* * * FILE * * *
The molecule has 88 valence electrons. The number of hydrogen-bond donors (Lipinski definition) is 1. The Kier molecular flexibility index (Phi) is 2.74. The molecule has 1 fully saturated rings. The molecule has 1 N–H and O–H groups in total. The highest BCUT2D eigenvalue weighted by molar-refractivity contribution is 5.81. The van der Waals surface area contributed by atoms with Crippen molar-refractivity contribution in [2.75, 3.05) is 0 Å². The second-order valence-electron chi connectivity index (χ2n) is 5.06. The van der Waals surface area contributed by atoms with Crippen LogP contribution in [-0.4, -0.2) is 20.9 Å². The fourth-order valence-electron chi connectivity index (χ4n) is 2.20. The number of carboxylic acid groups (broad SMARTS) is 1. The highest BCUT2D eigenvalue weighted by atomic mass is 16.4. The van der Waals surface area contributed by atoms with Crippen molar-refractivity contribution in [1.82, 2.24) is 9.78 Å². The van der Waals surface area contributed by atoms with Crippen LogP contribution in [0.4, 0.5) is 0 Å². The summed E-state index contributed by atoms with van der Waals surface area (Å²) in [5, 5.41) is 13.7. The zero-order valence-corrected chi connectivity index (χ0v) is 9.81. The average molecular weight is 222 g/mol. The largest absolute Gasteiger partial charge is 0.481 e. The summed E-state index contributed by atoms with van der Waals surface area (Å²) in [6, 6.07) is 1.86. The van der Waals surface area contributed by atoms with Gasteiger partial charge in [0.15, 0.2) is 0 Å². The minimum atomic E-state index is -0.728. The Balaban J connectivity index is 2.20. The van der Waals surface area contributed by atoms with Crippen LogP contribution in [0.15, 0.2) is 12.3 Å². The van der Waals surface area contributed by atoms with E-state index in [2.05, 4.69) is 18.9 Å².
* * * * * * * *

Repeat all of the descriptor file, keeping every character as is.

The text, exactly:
The molecule has 88 valence electrons. The number of hydrogen-bond donors (Lipinski definition) is 1. The Kier molecular flexibility index (Phi) is 2.74. The molecule has 1 fully saturated rings. The molecule has 1 N–H and O–H groups in total. The highest BCUT2D eigenvalue weighted by molar-refractivity contribution is 5.81. The van der Waals surface area contributed by atoms with Crippen molar-refractivity contribution in [2.75, 3.05) is 0 Å². The second-order valence-electron chi connectivity index (χ2n) is 5.06. The van der Waals surface area contributed by atoms with Crippen LogP contribution in [-0.4, -0.2) is 20.9 Å². The fourth-order valence-electron chi connectivity index (χ4n) is 2.20. The number of carboxylic acid groups (broad SMARTS) is 1. The highest BCUT2D eigenvalue weighted by atomic mass is 16.4. The van der Waals surface area contributed by atoms with Crippen molar-refractivity contribution in [1.82, 2.24) is 9.78 Å². The van der Waals surface area contributed by atoms with Crippen LogP contribution in [0.4, 0.5) is 0 Å². The summed E-state index contributed by atoms with van der Waals surface area (Å²) in [5, 5.41) is 13.7. The zero-order valence-corrected chi connectivity index (χ0v) is 9.81. The average molecular weight is 222 g/mol. The largest absolute Gasteiger partial charge is 0.481 e. The summed E-state index contributed by atoms with van der Waals surface area (Å²) in [6, 6.07) is 1.86. The van der Waals surface area contributed by atoms with Gasteiger partial charge in [0.15, 0.2) is 0 Å². The minimum atomic E-state index is -0.728. The Balaban J connectivity index is 2.20. The van der Waals surface area contributed by atoms with Crippen LogP contribution in [0.15, 0.2) is 12.3 Å². The van der Waals surface area contributed by atoms with E-state index in [2.05, 4.69) is 18.9 Å².